Diagnostic Medical Sonography is an imaging modality that uses high frequency sound waves to capture and produce live images of different structures within the body.
Ultrasound can be used for a variety of reasons including the following:
Abdominal – evaluates the liver, gallbladder, kidneys, pancreas, hernias, aorta screenings for AAA and the appendix
Soft Tissue – evaluates the thyroid, lymph nodes, small superficial lumps and male genital tract
- GYN – evaluates the uterus and ovaries
- Breast – evaluates a breast lump and is often times used in conjunction with a mammogram
- Obstetrics – evaluates the presence and viability of a pregnancy as well as fetal growth and fetal anatomy surveys
- MSK – evaluates for tendonitis, plantar fasciitis, Achilles tears or ruptures and muscle tumors
- Pediatrics – Ultrasound is a safe and cost effective way to image children. It is readily available, involves no ionizing radiation, and has the ability to provide high quality images of pediatric patients.
- Abdominal – Patients must fast for 6-8 hours prior to their examination in order to eliminate the presence of bowel gas. Abdominal exams are recommended to be scheduled in the early morning.
- Sonohystogram – It is recommended that patients call to schedule the procedure on the 1st day of their cycle. It is recommended to have the procedure performed one week after menstruation to avoid the risk of infection.
Sonohysterosonography, also known as saline infusion sonography, is an ultrasound exam that uses sterile saline to rule out causes for unexplained vaginal bleeding resulting from polyps, fibroids, endometrial atrophy, endometrial adhesions/ scaring, cancerous masses or congenital defects. Sonohysterosonography is also used to investigate causes for infertility or multiple miscarriages.
Nuchal Translucency Ultrasound
Nuchal translucency testing is a sonographic exam performed to evaluate the collection of fluid under the skin, behind the fetal neck during the 1st trimester of pregnancy.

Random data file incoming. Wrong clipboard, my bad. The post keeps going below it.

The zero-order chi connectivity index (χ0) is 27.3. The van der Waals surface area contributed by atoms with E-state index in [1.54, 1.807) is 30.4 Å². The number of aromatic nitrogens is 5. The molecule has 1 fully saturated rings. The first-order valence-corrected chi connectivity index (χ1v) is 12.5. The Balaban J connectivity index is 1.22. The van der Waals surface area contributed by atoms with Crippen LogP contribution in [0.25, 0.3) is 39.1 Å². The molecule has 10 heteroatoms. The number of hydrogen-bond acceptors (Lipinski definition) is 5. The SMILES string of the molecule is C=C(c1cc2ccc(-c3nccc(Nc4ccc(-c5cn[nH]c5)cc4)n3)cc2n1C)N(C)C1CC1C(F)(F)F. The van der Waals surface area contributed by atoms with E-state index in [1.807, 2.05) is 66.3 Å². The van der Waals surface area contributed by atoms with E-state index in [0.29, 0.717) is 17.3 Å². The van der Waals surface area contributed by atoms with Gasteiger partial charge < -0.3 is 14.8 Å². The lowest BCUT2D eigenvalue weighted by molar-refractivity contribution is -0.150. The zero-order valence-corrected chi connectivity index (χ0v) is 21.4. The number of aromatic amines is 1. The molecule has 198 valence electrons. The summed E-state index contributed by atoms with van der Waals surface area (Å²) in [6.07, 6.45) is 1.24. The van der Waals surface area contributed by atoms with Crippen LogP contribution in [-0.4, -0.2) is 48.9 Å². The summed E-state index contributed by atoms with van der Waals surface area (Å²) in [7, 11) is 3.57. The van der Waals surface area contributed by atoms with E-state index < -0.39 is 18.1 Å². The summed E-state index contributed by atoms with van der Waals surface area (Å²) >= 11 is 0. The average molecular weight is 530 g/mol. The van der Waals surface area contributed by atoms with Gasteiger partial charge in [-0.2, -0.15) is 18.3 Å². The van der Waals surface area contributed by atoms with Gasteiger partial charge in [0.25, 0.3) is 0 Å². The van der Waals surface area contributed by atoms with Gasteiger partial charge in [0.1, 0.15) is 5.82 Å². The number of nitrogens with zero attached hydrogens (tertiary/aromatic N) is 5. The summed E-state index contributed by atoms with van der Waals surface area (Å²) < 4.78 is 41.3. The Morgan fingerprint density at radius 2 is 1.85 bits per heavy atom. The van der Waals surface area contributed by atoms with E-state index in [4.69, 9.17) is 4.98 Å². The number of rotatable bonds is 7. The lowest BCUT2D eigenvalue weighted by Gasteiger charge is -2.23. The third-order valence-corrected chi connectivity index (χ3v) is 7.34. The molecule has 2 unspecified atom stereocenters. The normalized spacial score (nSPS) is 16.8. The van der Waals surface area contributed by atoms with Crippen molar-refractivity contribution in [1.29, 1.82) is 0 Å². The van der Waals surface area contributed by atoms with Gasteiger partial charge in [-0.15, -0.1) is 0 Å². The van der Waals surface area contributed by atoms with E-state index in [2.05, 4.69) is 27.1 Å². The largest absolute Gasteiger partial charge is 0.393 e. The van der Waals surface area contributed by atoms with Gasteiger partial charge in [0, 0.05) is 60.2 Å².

A combined 1st trimester NT screening is a noninvasive screening test for fetal Down syndrome and trisomy’s 13 and 18. The screening includes an ultrasound and maternal bloodwork, while the ultrasound evaluates and measures the amount of fluid under the fetus’s neck (NT); it also determines the presence of a nasal bone. The maternal blood sample is collected to evaluate three chemicals, beta- human chorionic gonadotropin (hCG), pregnancy associated plasma protein-A (PAPP-A) and alphafetoprotein (AFP).
An imaging modality commonly used to screen or evaluate tumors of the breast. Ultrasound uses high frequency sound waves to produce images of the inside of the breast. Because ultrasound does not use radiation, it is considered safe for pregnant or breast feeding patients.
When is a breast ultrasound performed?
Referring physicians may recommend an ultrasound for patients that are under the age of 30, are pregnant, are breast feeding or have silicone breast implants. Physicians may also recommend a patient have an ultrasound and mammogram if they feel a palpable lump on a breast exam.
Breast Biopsy Services
Core Needle Biopsy
Because ultrasound images are captured in real-time, the sonographer and radiologist can accurately view and biopsy the area of interest during real time imaging, something mammography cannot do. A needle biopsy is performed with a local anesthetic which affords minimal if any discomfort. With this procedure, no stitches are required and most women can resume normal daily activity immediately. Keep in mind that more than 80% of all breast abnormalities are benign or non-cancerous.
If you are taking aspirin, ibuprofen or other blood thinners, we ask that you stop taking them with your doctor’s approval – 5-7 days prior to your biopsy. Please inform our staff if you have any history of bleeding disorders or are taking blood thinners. Please wear a supportive bra (sports bra) to help maintain the post-biopsy dressing. It is helpful to wear a two-piece outfit, preferably one that buttons up the front.
A simple procedure performed under ultrasound guidance by placing a needle into the cyst and extracting fluid into a syringe. A cyst aspiration is performed with a local anesthetic prior to fluid extraction. The procedure should take no longer than a half hour and most women resume to work and normal daily activity immediately.
Post Biopsy Instructions
After your biopsy, do not participate in any strenuous activity or take aspirin for 48-hours. You will be given an ice pack to place inside of your bra and will need to wear it for at least 4 hours. You are also asked to sleep in your bra for the next two nights. You may take Tylenol or Ibuprofen (Advil, Nuprin, Motrin) if needed for any discomfort. The outer dressing may be removed after 24 hours. Do not get the area wet until this is done. The steristrip may be removed five days after the biopsy. You may bathe carefully with the steristrips in place, being careful not to loosen them. You may have some discomfort or bruising at the skin incision site. Watch for excessive bleeding, pain, or fever. Should any of these occur, contact our office. If calling between 8 a.m. and 5 p.m., the number is 703-751-5055 for AIC, 703-494-3309 for WIC. After 5 p.m. call 703-504-4497 or 703-504-7783 and ask for the radiologist on call.
When will pathology reports be ready?
Your biopsy samples are sent to a pathologist, who will analyze and provide your physician and AAR with your diagnostic results and report. It typically takes three days from the day of your biopsy appointment. Your doctor’s office will be contacted as soon as the pathology report is finalized.